Now, in an attempt to follow in the extremely successful steps of Red Bull’s Dietrich Mateschitz, Vince has produced WWE RAW Energy Cell, the latest addition to the already glutted energy drink market. An advertisement on a Canadian nutrition products website describes the drink as a “great tasting, refreshing alternative to traditional energy drinks. Produced with natural ingredients enhanced by Guarana and bursting with flavor. This unique "Great Tasting Energy" will provide you with an added boost when you need it most.” (www.sportsnutritioncanada.com/shop/item787.htm)

Right away you know it’s a WWE product because it’s quick to insult the intelligence of its users. Energy drinks will usually list the ingredients they promote as aiding in your health. For example Red Bull contains B vitamins. WWE Fuel Cell touts that wonder drug that works wonders, glucose. Only Vince McMahon would dare to hype glucose by describing it as “your brain’s natural energy source” (especially when you consider that the glucose hyped is actually a glucose-fructose hybrid) I’m surprised he didn’t tout that amazing ingredient water as well. Rounding things out is the ingredient that provides the energy boost, - guarana, a berry which contains caffeine.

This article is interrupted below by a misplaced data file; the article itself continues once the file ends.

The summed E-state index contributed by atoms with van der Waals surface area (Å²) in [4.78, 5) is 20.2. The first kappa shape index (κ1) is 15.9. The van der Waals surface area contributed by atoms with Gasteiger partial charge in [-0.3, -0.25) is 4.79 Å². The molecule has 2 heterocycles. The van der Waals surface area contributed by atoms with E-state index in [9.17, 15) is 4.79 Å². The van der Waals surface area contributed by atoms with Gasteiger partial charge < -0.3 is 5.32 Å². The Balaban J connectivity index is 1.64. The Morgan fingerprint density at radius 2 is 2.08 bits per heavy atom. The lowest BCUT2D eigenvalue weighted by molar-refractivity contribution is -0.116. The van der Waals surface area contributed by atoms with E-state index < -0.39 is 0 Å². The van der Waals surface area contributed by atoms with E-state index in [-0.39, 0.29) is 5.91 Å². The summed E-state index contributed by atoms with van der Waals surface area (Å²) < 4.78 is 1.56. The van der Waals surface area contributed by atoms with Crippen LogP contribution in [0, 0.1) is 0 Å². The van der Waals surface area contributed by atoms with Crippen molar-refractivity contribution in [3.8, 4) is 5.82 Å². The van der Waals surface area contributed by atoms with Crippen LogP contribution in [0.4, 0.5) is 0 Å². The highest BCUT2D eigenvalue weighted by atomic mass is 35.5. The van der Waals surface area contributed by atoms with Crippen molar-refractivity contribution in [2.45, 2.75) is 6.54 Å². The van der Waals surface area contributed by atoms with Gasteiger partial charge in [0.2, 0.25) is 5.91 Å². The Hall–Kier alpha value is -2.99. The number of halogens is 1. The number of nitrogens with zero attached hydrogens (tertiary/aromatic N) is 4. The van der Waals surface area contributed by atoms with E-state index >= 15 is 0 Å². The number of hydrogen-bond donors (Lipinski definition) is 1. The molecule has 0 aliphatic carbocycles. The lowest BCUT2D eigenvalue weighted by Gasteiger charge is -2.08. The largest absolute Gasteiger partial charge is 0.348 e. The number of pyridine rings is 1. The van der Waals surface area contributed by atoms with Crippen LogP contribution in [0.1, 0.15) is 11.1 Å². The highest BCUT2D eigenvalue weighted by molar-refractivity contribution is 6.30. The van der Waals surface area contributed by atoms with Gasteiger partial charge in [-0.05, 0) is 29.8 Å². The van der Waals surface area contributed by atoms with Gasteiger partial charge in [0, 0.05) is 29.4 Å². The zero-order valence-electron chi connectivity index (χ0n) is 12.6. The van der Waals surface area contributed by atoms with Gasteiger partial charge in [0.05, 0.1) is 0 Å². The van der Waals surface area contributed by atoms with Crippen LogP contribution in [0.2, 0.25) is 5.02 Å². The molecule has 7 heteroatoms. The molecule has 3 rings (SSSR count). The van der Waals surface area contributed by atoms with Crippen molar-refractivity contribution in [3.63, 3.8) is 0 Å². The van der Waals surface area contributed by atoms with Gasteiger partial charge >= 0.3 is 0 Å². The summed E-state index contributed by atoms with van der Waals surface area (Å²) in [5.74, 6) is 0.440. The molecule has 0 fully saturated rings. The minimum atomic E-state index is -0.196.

When sizing up energy drinks, there seems to be two criteria: 1) How does it taste, and 2) How cool does the container look? In an effort to give RAW Energy Fuel Cell a fair shake, I tried three other energy drinks including the industry leader Red Bull along with competitors Monster and Rockstar Here are my assessments. Please note that this study was as statistically accurate as the WWE Babe of the Year voting and that I was too cheap to hire an independent auditor.

First off, I tried the Raw Energy Fuel Cell. The 11.1 oz. drink set me back $1.99. Opening the bottle, I was taken back by what seemed like a mix of ass and soda. Hesitant to drink it, I passed it off to a friend without warning him of the odorous emanations arising from the bottle. He drank it without any immediate ill effects so I tried it. Like watching a JBL/Big Show match, I was pleasantly surprised. The drink had a flavor very similar to Grape Crush soda pop. Even better, there was no aftertaste. The only problem with the taste was that it was very sugary and the heaviest of all the energy drinks sampled. Poseurs be warned, aesthetically speaking, the container looks like a soda pop container rather than one of the trendy cans like Red Bull. If this was done to make the WWE product distinctive then it did the job. Unfortunately it is distinctive in that it looks like a sex toy.